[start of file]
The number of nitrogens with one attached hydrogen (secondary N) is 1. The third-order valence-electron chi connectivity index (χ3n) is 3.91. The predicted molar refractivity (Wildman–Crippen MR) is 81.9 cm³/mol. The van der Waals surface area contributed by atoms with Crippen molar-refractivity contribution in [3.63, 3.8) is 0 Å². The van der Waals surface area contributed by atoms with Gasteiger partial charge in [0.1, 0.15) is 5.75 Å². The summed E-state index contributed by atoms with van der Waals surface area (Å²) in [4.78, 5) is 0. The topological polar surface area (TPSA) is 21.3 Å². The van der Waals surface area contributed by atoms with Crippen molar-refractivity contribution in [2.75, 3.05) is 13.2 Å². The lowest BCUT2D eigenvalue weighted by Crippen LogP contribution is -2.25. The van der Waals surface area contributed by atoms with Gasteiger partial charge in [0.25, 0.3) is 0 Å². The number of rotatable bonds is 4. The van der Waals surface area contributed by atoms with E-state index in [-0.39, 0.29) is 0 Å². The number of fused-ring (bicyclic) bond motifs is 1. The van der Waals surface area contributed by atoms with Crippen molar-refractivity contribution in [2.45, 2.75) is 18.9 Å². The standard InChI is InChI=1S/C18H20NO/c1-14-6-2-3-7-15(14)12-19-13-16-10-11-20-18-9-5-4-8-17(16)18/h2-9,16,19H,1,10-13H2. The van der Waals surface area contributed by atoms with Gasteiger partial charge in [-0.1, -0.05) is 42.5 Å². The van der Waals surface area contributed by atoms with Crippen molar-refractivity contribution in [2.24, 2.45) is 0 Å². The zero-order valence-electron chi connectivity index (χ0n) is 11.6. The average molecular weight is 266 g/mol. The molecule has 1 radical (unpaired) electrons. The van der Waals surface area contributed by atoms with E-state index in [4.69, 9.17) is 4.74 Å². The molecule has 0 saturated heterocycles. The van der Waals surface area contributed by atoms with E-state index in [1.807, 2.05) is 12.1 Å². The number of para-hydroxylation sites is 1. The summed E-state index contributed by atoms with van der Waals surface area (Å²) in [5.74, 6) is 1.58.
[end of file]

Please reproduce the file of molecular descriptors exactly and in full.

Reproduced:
The number of nitrogens with one attached hydrogen (secondary N) is 1. The third-order valence-electron chi connectivity index (χ3n) is 3.91. The predicted molar refractivity (Wildman–Crippen MR) is 81.9 cm³/mol. The van der Waals surface area contributed by atoms with Crippen molar-refractivity contribution in [3.63, 3.8) is 0 Å². The van der Waals surface area contributed by atoms with Gasteiger partial charge in [0.1, 0.15) is 5.75 Å². The summed E-state index contributed by atoms with van der Waals surface area (Å²) in [4.78, 5) is 0. The topological polar surface area (TPSA) is 21.3 Å². The van der Waals surface area contributed by atoms with Crippen molar-refractivity contribution in [2.75, 3.05) is 13.2 Å². The lowest BCUT2D eigenvalue weighted by Crippen LogP contribution is -2.25. The van der Waals surface area contributed by atoms with Gasteiger partial charge in [0.25, 0.3) is 0 Å². The number of rotatable bonds is 4. The van der Waals surface area contributed by atoms with E-state index in [-0.39, 0.29) is 0 Å². The number of fused-ring (bicyclic) bond motifs is 1. The van der Waals surface area contributed by atoms with Crippen molar-refractivity contribution in [2.45, 2.75) is 18.9 Å². The standard InChI is InChI=1S/C18H20NO/c1-14-6-2-3-7-15(14)12-19-13-16-10-11-20-18-9-5-4-8-17(16)18/h2-9,16,19H,1,10-13H2. The van der Waals surface area contributed by atoms with Gasteiger partial charge in [-0.1, -0.05) is 42.5 Å². The van der Waals surface area contributed by atoms with Crippen molar-refractivity contribution in [2.24, 2.45) is 0 Å². The zero-order valence-electron chi connectivity index (χ0n) is 11.6. The average molecular weight is 266 g/mol. The molecule has 1 radical (unpaired) electrons. The van der Waals surface area contributed by atoms with E-state index in [4.69, 9.17) is 4.74 Å². The molecule has 0 saturated heterocycles. The van der Waals surface area contributed by atoms with E-state index in [1.807, 2.05) is 12.1 Å². The number of para-hydroxylation sites is 1. The summed E-state index contributed by atoms with van der Waals surface area (Å²) in [5.74, 6) is 1.58.